In view of recent anti-Australian sentiments in Indonesia, visitors to Bali and surrounding islands should keep themselves informed of local developments and observe the same prudence as visitors in other parts of the country. Australians are advised not to travel to the Mt Rinjani area of Lombok due to recent criminal activity targeting tourists....

Australians should avoid large gatherings or demonstrations. Large public events such as political rallies and demonstrations could give rise to violence with little or no warning. The incidence of robbery and street crime generally is high.

(Foreign Affairs & International Trade, Canada)

The security situation in Indonesia has deteriorated in recent weeks and there is potential that it could become more widespread in the days ahead. The planned elections for the presidency on October 20 could lead to increased violence. Some incidents have been directed at foreigners and Canadians are reminded to avoid all gatherings and demonstrations and to inform themselves of all developments, local and national, that could lead to further troubles. Caution and prudence should be exercised at all times.

There continues to be serious security problems in East and West Timor and Canadians should not travel there. Canadians visiting or living in these areas should depart by the safest means possible. There are security problems in other areas and these are detailed below. The security situation in Bali is calm and tourist services are operating normally....

Various authorities predict that the year 2000 computer problem may cause disruptions that could affect international travel or residency in a foreign country. Transportation, telecommunications, banking, medical care, insurance, and government services could be affected, even before the end of 1999.

(Foreign & Commonwealth Office, Britain)

There are likely to be continuing demonstrations in Jakarta in the run-up to the Presidential Elections. Dates to watch are 14 October (the opening of the General Election of the People's Consultative Assembly (MPR) and the President's speech) and 20/21 October, the dates of the Presidential and Vice-Presidential Elections respectively. The Parliament (DPR) Building in Jakarta and surrounding areas, including the Semanggi Junction are likely to be the focus of unrest and particular caution should be exercised in the area. British nationals are advised to monitor the news carefully, and be prepared to take alternative routes. The normal Airport toll road may be closed. Travellers coming into Jakarta from the Airport should be prepared to take the alternative toll road into town (Ancol/ Tanjung Priok). Seek advice from the airline representatives at Soekarno-Hatta Airport.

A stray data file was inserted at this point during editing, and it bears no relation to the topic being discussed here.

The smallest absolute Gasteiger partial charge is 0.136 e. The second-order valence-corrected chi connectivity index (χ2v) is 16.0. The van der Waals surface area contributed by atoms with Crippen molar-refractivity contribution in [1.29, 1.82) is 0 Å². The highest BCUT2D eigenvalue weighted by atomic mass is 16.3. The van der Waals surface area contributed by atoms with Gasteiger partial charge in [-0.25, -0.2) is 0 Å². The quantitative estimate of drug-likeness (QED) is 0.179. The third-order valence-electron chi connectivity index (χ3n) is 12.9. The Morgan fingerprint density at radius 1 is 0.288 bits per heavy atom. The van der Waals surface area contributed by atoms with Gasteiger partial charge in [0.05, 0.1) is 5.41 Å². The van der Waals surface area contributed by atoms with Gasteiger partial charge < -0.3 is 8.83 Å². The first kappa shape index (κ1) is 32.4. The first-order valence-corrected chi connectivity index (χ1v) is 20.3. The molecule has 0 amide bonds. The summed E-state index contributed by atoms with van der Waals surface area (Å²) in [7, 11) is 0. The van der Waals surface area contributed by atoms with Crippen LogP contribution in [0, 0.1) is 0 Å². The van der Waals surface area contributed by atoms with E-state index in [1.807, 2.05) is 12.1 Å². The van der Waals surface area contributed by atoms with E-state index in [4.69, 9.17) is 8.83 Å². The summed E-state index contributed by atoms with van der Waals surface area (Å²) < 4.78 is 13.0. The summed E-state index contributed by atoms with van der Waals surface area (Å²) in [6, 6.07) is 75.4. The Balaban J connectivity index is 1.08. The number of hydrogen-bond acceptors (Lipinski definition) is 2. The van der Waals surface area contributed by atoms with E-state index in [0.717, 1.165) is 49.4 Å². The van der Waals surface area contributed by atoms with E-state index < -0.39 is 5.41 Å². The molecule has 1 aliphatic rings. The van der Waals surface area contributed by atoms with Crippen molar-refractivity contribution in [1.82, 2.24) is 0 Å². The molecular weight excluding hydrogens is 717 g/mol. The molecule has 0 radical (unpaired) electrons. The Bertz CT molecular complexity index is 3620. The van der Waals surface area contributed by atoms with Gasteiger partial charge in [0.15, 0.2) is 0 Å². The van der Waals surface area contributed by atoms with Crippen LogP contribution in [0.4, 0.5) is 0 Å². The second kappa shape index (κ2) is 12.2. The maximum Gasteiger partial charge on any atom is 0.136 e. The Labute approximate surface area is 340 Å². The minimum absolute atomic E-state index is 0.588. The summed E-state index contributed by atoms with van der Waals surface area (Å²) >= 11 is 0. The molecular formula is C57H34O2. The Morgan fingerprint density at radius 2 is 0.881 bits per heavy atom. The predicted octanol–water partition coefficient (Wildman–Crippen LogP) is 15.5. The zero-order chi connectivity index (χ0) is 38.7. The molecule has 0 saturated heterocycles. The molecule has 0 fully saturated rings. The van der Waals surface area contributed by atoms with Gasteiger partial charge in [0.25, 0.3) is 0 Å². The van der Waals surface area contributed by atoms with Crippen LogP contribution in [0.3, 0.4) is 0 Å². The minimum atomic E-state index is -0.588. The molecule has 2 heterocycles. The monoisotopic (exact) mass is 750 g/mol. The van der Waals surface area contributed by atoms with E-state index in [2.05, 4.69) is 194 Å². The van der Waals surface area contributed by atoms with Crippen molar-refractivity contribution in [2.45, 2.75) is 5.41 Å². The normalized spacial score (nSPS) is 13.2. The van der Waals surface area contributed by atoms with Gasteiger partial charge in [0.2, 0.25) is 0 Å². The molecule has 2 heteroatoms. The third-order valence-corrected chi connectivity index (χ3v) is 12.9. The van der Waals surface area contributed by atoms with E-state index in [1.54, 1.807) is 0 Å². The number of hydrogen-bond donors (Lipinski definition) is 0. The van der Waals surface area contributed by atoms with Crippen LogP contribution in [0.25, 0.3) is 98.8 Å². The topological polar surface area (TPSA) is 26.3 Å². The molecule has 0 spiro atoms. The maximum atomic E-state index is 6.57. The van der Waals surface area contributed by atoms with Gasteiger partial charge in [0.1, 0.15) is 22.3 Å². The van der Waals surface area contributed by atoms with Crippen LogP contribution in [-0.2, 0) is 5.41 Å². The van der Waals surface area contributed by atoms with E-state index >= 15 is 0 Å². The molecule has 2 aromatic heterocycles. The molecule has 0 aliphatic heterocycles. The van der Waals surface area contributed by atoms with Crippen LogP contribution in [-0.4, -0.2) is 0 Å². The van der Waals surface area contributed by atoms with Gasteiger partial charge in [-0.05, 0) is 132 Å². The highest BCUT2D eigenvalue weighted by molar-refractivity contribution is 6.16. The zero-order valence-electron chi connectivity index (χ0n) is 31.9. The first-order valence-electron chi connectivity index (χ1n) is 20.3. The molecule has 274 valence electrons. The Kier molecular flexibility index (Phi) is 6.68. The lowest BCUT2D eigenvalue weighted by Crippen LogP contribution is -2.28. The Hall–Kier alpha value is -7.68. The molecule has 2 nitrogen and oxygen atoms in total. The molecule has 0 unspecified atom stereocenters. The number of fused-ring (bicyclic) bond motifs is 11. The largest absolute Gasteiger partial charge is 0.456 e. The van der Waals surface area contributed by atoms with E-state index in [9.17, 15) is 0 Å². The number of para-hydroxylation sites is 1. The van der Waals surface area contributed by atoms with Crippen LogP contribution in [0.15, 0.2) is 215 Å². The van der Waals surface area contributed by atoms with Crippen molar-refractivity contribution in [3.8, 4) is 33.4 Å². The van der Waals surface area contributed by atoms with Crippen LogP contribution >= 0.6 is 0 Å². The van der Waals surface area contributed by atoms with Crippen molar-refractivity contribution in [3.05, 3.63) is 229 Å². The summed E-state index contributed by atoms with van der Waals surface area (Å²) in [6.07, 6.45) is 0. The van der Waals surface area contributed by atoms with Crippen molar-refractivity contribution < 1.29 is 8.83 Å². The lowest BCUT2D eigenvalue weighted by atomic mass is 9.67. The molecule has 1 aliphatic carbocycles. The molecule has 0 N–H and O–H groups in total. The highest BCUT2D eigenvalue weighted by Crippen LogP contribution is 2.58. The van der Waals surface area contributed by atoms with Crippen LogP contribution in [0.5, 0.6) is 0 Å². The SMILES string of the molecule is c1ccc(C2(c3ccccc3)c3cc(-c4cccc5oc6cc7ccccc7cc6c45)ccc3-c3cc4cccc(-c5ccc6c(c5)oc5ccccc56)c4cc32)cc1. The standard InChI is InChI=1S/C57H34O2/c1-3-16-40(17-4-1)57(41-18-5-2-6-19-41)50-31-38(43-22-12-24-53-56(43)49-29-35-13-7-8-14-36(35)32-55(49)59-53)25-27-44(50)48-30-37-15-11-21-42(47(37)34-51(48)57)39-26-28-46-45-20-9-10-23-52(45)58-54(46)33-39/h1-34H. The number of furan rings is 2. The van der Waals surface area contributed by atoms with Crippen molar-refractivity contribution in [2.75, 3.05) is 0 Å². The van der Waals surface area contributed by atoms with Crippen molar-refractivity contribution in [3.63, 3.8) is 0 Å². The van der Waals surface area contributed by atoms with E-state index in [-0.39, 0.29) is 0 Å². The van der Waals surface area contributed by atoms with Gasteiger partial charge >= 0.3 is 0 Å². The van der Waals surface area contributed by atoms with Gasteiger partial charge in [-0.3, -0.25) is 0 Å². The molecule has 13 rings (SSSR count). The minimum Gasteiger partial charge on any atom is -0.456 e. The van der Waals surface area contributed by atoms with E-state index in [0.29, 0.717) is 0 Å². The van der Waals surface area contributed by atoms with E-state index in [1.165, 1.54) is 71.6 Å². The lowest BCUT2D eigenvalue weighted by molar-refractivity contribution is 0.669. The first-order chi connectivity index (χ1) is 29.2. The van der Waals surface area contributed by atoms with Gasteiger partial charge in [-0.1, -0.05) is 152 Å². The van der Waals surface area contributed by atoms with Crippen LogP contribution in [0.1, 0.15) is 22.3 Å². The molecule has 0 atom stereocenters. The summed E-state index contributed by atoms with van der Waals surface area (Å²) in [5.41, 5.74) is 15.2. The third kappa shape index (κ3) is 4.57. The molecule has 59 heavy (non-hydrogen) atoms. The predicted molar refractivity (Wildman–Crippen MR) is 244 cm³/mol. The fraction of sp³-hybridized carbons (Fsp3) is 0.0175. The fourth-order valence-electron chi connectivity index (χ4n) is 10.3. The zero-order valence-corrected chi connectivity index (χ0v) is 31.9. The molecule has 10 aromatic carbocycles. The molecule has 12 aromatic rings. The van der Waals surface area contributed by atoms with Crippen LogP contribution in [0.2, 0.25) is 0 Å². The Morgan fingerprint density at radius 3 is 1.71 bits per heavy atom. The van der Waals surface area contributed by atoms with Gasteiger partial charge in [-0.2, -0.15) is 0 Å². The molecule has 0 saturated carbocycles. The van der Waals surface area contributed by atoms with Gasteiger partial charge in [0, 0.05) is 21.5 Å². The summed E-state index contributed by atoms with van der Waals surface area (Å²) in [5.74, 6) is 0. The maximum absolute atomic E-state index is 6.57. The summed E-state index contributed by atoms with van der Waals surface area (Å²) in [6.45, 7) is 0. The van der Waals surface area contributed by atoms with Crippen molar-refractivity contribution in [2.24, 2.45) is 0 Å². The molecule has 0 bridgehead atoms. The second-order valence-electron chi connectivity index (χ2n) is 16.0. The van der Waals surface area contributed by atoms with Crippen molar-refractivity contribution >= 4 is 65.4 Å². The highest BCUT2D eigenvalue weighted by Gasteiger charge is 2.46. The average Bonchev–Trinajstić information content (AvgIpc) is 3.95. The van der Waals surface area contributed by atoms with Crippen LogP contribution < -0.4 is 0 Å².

Parallel demonstrations can be expected in other cities. There have also been outbreaks of anti-foreigner sentiment resulting from the presence of the UN backed Multi-National Force in East Timor.

British nationals are advised to monitor media reports and to carry mobile telephones. Avoid large gatherings. If trouble begins on the streets it is best to stay indoors given the increased risk of crime. Review the security of your residence and keep doors locked and windows secure when in your car. Avoid travelling alone at night. When taking a taxi, use one from a reputable firm, preferably booked by phone. For longer journeys it is a sensible precaution to notify friends of travel plans, contact them on arrival and where possible travel in convoy. There have been reports of cars being stopped and passengers robbed on highways.

(CDC, Centers For Disease Control and Prevention)
Travel to Turkey Following the Earthquake

The Centers for Disease Control and Prevention (CDC) advises strict adherence to all its recommendations for that region (such as receiving hepatitis A, typhoid and tetanus/diphtheria vaccines, etc.). For the complete list of recommendations, including food and water precautions, refer to In the aftermath of this natural disaster, prevention measures assume even greater importance, and CDC recognizes that certain recommendations may be difficult to follow when normal services are disrupted. For example, roads may be impassable, impeding delivery of food and other essential supplies. Refrigeration and fuel supplies may not be available, causing difficulties with safe food preparation.

To ensure safe drinking water, water should be boiled or disinfected, because bottled water may not be available. Boiling is the most reliable method to make water safe to drink. Water should be brought to a vigorous boil for one full minute, then allowed to cool; do not add ice. Taste may be improved by adding a pinch of salt or pouring water back and forth from one container into another. Chemical disinfection may be achieved by using either iodine or chlorine; however, iodine provides greater disinfection in a wider set of circumstances. To disinfect with iodine, use either tincture of iodine or tetraglycine hydroperiodide tablets (e.g., Globaline*, Potable-Aqua*, and others). Portable filters may be another means to make water safe for drinking.

(WHO, World Health Organization)
Suspected haemorrhagic fever in Germany